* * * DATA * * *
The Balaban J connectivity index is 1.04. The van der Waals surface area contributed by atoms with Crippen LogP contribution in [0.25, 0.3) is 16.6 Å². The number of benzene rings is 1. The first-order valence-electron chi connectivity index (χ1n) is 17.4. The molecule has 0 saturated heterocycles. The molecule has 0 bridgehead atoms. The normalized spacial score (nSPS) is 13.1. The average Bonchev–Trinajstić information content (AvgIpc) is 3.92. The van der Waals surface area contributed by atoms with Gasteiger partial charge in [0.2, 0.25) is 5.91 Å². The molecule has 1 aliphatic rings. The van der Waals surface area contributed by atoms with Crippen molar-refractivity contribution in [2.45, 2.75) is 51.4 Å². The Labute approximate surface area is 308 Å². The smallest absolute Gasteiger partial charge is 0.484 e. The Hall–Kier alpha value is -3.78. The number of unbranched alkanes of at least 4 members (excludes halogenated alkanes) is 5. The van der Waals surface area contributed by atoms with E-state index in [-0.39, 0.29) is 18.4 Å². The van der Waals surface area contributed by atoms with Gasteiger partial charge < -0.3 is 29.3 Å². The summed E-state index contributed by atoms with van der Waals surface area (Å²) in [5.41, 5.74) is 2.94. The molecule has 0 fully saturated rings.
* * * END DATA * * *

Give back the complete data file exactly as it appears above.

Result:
The Balaban J connectivity index is 1.04. The van der Waals surface area contributed by atoms with Crippen LogP contribution in [0.25, 0.3) is 16.6 Å². The number of benzene rings is 1. The first-order valence-electron chi connectivity index (χ1n) is 17.4. The molecule has 0 saturated heterocycles. The molecule has 0 bridgehead atoms. The normalized spacial score (nSPS) is 13.1. The average Bonchev–Trinajstić information content (AvgIpc) is 3.92. The van der Waals surface area contributed by atoms with Gasteiger partial charge in [0.2, 0.25) is 5.91 Å². The molecule has 1 aliphatic rings. The van der Waals surface area contributed by atoms with Crippen molar-refractivity contribution in [2.45, 2.75) is 51.4 Å². The Labute approximate surface area is 308 Å². The smallest absolute Gasteiger partial charge is 0.484 e. The Hall–Kier alpha value is -3.78. The number of unbranched alkanes of at least 4 members (excludes halogenated alkanes) is 5. The van der Waals surface area contributed by atoms with E-state index in [-0.39, 0.29) is 18.4 Å². The van der Waals surface area contributed by atoms with Gasteiger partial charge < -0.3 is 29.3 Å². The summed E-state index contributed by atoms with van der Waals surface area (Å²) in [5.41, 5.74) is 2.94. The molecule has 0 fully saturated rings.